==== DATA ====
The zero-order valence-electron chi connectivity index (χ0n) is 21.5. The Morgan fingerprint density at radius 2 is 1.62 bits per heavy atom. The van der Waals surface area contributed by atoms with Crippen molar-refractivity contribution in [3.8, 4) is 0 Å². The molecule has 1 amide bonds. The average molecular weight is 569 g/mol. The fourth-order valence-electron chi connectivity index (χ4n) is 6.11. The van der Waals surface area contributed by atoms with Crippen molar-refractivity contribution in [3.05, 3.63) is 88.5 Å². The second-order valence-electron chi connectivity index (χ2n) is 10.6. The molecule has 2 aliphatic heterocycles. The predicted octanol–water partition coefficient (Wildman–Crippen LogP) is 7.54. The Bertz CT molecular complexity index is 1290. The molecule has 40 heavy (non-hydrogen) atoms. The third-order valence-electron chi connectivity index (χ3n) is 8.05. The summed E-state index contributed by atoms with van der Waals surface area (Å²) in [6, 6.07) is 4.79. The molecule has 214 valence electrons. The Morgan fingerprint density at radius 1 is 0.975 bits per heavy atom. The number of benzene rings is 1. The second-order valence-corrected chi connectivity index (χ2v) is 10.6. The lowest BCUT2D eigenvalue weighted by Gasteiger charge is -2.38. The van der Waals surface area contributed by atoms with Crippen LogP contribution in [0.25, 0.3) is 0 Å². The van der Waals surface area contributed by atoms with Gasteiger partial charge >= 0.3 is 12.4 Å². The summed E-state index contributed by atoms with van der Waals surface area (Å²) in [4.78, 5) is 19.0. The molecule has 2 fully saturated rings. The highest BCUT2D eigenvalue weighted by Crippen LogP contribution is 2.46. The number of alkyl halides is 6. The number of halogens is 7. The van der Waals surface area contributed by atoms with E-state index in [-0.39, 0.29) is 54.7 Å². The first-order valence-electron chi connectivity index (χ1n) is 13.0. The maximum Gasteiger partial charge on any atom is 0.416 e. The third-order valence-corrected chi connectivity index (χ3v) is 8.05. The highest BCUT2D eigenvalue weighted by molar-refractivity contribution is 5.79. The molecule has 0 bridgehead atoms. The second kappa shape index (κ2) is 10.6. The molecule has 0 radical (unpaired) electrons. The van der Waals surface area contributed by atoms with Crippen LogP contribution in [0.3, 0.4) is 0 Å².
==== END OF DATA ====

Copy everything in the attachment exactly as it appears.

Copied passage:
The zero-order valence-electron chi connectivity index (χ0n) is 21.5. The Morgan fingerprint density at radius 2 is 1.62 bits per heavy atom. The van der Waals surface area contributed by atoms with Crippen molar-refractivity contribution in [3.8, 4) is 0 Å². The molecule has 1 amide bonds. The average molecular weight is 569 g/mol. The fourth-order valence-electron chi connectivity index (χ4n) is 6.11. The van der Waals surface area contributed by atoms with Crippen molar-refractivity contribution in [3.05, 3.63) is 88.5 Å². The second-order valence-electron chi connectivity index (χ2n) is 10.6. The molecule has 2 aliphatic heterocycles. The predicted octanol–water partition coefficient (Wildman–Crippen LogP) is 7.54. The Bertz CT molecular complexity index is 1290. The molecule has 40 heavy (non-hydrogen) atoms. The third-order valence-electron chi connectivity index (χ3n) is 8.05. The summed E-state index contributed by atoms with van der Waals surface area (Å²) in [6, 6.07) is 4.79. The molecule has 214 valence electrons. The Morgan fingerprint density at radius 1 is 0.975 bits per heavy atom. The number of benzene rings is 1. The second-order valence-corrected chi connectivity index (χ2v) is 10.6. The lowest BCUT2D eigenvalue weighted by Gasteiger charge is -2.38. The van der Waals surface area contributed by atoms with Crippen LogP contribution in [0.25, 0.3) is 0 Å². The van der Waals surface area contributed by atoms with Gasteiger partial charge >= 0.3 is 12.4 Å². The summed E-state index contributed by atoms with van der Waals surface area (Å²) in [4.78, 5) is 19.0. The molecule has 2 fully saturated rings. The highest BCUT2D eigenvalue weighted by Crippen LogP contribution is 2.46. The number of alkyl halides is 6. The number of halogens is 7. The van der Waals surface area contributed by atoms with E-state index in [-0.39, 0.29) is 54.7 Å². The first-order valence-electron chi connectivity index (χ1n) is 13.0. The maximum Gasteiger partial charge on any atom is 0.416 e. The third-order valence-corrected chi connectivity index (χ3v) is 8.05. The highest BCUT2D eigenvalue weighted by molar-refractivity contribution is 5.79. The molecule has 0 bridgehead atoms. The second kappa shape index (κ2) is 10.6. The molecule has 0 radical (unpaired) electrons. The van der Waals surface area contributed by atoms with Crippen LogP contribution in [0.3, 0.4) is 0 Å².